As the United Nations honoured the memory of the victims of the transatlantic slave trade, Secretary-General Ban Ki-moon expressed the hope today that the struggle against “one of the greatest atrocities in history” will inspire the world in the battle against modern forms of slavery such as forced labour and human trafficking.
“Even as we mourn the atrocities committed against the countless victims, we take heart from the courage of slaves who rose up to overcome the system which oppressed them,” Mr. Ban said at a special ceremony at UN Headquarters marking the first International Day of Remembrance of the Victims of Slavery and the Transatlantic Slave Trade.
“These brave individuals, and the abolitionist movements they inspired, should serve as an example to us all as we continue to battle the contemporary forms of slavery that stain our world today,” the Secretary-General told those gathered at the event, which included performances by African drummers, dancers and poets and a steel pan troupe from the Caribbean.
Mr. Ban noted that even today, millions around the world, including children, are suffering under the yoke of racism, forced labour, sexual exploitation and human trafficking.
Not only is the world shamed by these horrible crimes but it is also challenged to respond, he said. “Let us honour the victims of the slave trade by remembering their struggle. Let us carry it forward until no person is deprived of liberty, dignity and human rights.”
In his message marking the Day of Remembrance, General Assembly President Srgjan Kerim noted that it provides an opportunity to acknowledge a “profoundly shameful” period in history and to remember the millions who suffered. “It also gives us the opportunity to pay tribute to the courage and moral conviction of all those who campaigned for abolition,” he added.
It was the Assembly that, in December 2007, adopted a resolution designating 25 March as an annual day of Remembrance of the Victims of Slavery and the Transatlantic Slave Trade. It also decided to erect a permanent memorial at the UN to acknowledge the tragedy and consider the legacy of slavery.
Echoing the Secretary-General, Mr. Kerim emphasized that, while coming to terms with past injustices, it is also important to recognise the “unspeakable cruelty” that persists today in the various modern forms of slavery such as bonded labour and slavery by descent, forced recruitment of child labour and child soldiers, human trafficking and the illegal sex trade.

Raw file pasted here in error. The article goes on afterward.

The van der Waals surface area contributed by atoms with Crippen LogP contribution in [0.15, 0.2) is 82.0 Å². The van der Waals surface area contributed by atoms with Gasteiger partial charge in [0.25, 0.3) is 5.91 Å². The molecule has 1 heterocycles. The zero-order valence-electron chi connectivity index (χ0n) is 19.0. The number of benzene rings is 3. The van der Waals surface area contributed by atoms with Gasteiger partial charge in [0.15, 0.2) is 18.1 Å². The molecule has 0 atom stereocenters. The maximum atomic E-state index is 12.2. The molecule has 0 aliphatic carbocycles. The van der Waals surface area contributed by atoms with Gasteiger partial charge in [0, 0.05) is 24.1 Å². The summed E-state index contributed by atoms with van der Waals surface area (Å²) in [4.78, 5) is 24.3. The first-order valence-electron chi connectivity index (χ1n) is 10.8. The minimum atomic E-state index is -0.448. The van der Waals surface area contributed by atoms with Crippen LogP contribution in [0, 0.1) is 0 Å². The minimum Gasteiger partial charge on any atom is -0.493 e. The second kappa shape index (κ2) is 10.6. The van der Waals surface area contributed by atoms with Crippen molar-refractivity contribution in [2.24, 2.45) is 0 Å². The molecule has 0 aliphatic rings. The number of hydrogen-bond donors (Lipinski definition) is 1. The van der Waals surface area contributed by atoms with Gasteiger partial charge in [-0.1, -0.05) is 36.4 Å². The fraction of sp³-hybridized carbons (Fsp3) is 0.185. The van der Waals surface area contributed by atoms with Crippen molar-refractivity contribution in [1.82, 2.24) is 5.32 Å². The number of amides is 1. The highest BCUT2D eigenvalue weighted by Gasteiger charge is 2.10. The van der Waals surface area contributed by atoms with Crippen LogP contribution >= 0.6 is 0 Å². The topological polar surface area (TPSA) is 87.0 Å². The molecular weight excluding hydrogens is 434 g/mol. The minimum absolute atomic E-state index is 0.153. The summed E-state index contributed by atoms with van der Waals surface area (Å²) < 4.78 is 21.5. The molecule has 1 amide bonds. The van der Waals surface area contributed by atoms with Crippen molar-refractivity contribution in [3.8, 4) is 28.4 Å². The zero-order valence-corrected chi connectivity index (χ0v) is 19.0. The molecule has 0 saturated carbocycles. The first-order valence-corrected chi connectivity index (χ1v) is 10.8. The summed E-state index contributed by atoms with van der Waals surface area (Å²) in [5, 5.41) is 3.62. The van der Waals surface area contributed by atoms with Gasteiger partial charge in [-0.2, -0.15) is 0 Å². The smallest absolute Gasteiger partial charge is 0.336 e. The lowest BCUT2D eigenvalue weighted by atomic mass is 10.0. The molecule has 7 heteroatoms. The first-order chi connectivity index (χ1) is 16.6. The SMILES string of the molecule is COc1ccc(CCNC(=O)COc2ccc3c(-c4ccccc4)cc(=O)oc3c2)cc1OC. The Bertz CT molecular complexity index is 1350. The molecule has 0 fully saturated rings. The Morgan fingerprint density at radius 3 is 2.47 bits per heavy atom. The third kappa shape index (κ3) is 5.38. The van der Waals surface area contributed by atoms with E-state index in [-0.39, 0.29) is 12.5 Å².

“If we sincerely want to honour the suffering that slaves experienced and died under in the past, we must do much more to protect and promote the human rights, freedom and dignity of all people, in particularly, those who continue to suffer under modern forms of slavery,” the President stated.
To address the serious threat posed by human trafficking, Mr. Kerim said he intends to convene a special meeting of the Assembly on the issue on 3 June.
Among those participating at the commemoration was the artist and human rights activist Harry Belafonte, who stated that “slavery is still with us and it has been codified and it has been driven underground because the symbols that once identified slavery have long since gone.
“But although slavery still exists, it now comes under new codifications,” Mr. Belafonte said at a press briefing on the issue, citing practices such as child prostitution and recruitment of children for armed conflict, as well as the economic exploitation of millions of the world’s poor.
“There are all sorts of names for it. And people in their indifference, or in their participation in the process, has continued to cause great harm to the human family,” he added.
In addition to today’s ceremony, the UN is hosting a series of events to mark the Day of Remembrance, including an exhibit entitled “The Middle Passage: White Ships/Black Cargo” and a student videoconference on 28 March with students in Sierra Leone, Norway, St. Lucia, Canada, Cape Verde, United Kingdom and UN Headquarters in New York.